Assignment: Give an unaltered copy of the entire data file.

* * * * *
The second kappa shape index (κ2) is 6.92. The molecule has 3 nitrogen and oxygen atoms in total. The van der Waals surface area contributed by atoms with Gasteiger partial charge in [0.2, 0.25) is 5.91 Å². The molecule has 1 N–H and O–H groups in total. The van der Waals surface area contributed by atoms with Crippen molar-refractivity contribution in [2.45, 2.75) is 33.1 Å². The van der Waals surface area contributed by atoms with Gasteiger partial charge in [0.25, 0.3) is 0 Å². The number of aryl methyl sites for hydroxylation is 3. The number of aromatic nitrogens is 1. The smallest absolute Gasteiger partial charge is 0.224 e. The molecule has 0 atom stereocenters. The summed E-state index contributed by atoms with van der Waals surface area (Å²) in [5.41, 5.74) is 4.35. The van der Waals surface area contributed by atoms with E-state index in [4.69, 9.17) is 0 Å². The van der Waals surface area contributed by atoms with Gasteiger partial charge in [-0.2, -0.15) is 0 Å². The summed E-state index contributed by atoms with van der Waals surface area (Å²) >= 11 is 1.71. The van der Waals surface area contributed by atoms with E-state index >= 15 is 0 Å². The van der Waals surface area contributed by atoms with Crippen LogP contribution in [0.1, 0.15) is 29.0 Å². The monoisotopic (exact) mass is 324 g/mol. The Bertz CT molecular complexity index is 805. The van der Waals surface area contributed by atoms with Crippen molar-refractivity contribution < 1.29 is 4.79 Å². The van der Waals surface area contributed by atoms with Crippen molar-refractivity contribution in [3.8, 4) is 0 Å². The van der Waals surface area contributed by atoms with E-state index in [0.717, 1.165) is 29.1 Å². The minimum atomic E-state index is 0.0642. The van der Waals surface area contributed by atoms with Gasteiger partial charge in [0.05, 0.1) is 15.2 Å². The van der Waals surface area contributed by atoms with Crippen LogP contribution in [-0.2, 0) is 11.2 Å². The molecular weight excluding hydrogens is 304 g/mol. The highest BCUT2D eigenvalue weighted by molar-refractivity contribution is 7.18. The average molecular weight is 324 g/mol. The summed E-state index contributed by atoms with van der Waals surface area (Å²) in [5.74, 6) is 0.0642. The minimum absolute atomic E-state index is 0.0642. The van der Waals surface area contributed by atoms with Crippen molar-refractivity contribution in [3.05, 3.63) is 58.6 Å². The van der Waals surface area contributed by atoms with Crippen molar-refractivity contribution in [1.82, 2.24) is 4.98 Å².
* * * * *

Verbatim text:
The second kappa shape index (κ2) is 6.92. The molecule has 3 nitrogen and oxygen atoms in total. The van der Waals surface area contributed by atoms with Gasteiger partial charge in [0.2, 0.25) is 5.91 Å². The molecule has 1 N–H and O–H groups in total. The van der Waals surface area contributed by atoms with Crippen molar-refractivity contribution in [2.45, 2.75) is 33.1 Å². The van der Waals surface area contributed by atoms with Gasteiger partial charge in [0.25, 0.3) is 0 Å². The number of aryl methyl sites for hydroxylation is 3. The number of aromatic nitrogens is 1. The smallest absolute Gasteiger partial charge is 0.224 e. The molecule has 0 atom stereocenters. The summed E-state index contributed by atoms with van der Waals surface area (Å²) in [5.41, 5.74) is 4.35. The van der Waals surface area contributed by atoms with E-state index in [4.69, 9.17) is 0 Å². The van der Waals surface area contributed by atoms with Gasteiger partial charge in [-0.2, -0.15) is 0 Å². The summed E-state index contributed by atoms with van der Waals surface area (Å²) >= 11 is 1.71. The van der Waals surface area contributed by atoms with E-state index >= 15 is 0 Å². The van der Waals surface area contributed by atoms with Crippen LogP contribution in [0.1, 0.15) is 29.0 Å². The monoisotopic (exact) mass is 324 g/mol. The Bertz CT molecular complexity index is 805. The van der Waals surface area contributed by atoms with Crippen molar-refractivity contribution < 1.29 is 4.79 Å². The van der Waals surface area contributed by atoms with Crippen molar-refractivity contribution in [3.8, 4) is 0 Å². The van der Waals surface area contributed by atoms with E-state index in [0.717, 1.165) is 29.1 Å². The minimum atomic E-state index is 0.0642. The van der Waals surface area contributed by atoms with Gasteiger partial charge in [0.05, 0.1) is 15.2 Å². The van der Waals surface area contributed by atoms with Crippen LogP contribution in [-0.2, 0) is 11.2 Å². The molecular weight excluding hydrogens is 304 g/mol. The highest BCUT2D eigenvalue weighted by molar-refractivity contribution is 7.18. The average molecular weight is 324 g/mol. The summed E-state index contributed by atoms with van der Waals surface area (Å²) in [5.74, 6) is 0.0642. The minimum absolute atomic E-state index is 0.0642. The van der Waals surface area contributed by atoms with Crippen molar-refractivity contribution in [3.05, 3.63) is 58.6 Å². The van der Waals surface area contributed by atoms with Crippen molar-refractivity contribution in [1.82, 2.24) is 4.98 Å².